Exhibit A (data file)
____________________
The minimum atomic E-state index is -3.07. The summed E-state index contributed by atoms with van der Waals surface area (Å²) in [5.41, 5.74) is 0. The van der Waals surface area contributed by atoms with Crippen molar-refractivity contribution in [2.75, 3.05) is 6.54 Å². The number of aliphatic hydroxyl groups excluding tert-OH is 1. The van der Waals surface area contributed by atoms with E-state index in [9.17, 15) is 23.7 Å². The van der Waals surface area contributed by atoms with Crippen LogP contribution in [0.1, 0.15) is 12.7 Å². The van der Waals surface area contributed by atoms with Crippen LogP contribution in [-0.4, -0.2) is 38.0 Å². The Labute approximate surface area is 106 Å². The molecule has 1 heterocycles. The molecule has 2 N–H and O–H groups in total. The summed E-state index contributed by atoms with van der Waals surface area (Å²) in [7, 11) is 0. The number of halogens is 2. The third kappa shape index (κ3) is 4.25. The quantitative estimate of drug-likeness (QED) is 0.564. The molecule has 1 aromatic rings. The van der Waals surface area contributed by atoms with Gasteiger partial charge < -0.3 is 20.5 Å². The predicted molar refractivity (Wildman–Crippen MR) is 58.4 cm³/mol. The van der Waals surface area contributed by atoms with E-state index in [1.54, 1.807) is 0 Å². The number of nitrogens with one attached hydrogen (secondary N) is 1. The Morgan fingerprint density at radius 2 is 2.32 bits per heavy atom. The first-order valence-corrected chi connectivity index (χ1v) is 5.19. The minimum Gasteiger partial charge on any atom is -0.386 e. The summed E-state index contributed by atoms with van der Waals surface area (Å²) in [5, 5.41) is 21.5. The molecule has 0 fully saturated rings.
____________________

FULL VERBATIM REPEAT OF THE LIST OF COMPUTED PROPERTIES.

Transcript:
The minimum atomic E-state index is -3.07. The summed E-state index contributed by atoms with van der Waals surface area (Å²) in [5.41, 5.74) is 0. The van der Waals surface area contributed by atoms with Crippen molar-refractivity contribution in [2.75, 3.05) is 6.54 Å². The number of aliphatic hydroxyl groups excluding tert-OH is 1. The van der Waals surface area contributed by atoms with E-state index in [9.17, 15) is 23.7 Å². The van der Waals surface area contributed by atoms with Crippen LogP contribution in [0.1, 0.15) is 12.7 Å². The van der Waals surface area contributed by atoms with Crippen LogP contribution in [-0.4, -0.2) is 38.0 Å². The Labute approximate surface area is 106 Å². The molecule has 1 heterocycles. The molecule has 2 N–H and O–H groups in total. The summed E-state index contributed by atoms with van der Waals surface area (Å²) in [7, 11) is 0. The number of halogens is 2. The third kappa shape index (κ3) is 4.25. The quantitative estimate of drug-likeness (QED) is 0.564. The molecule has 1 aromatic rings. The van der Waals surface area contributed by atoms with Gasteiger partial charge < -0.3 is 20.5 Å². The predicted molar refractivity (Wildman–Crippen MR) is 58.4 cm³/mol. The van der Waals surface area contributed by atoms with E-state index in [1.54, 1.807) is 0 Å². The number of nitrogens with one attached hydrogen (secondary N) is 1. The Morgan fingerprint density at radius 2 is 2.32 bits per heavy atom. The first-order valence-corrected chi connectivity index (χ1v) is 5.19. The minimum Gasteiger partial charge on any atom is -0.386 e. The summed E-state index contributed by atoms with van der Waals surface area (Å²) in [5, 5.41) is 21.5. The molecule has 0 fully saturated rings.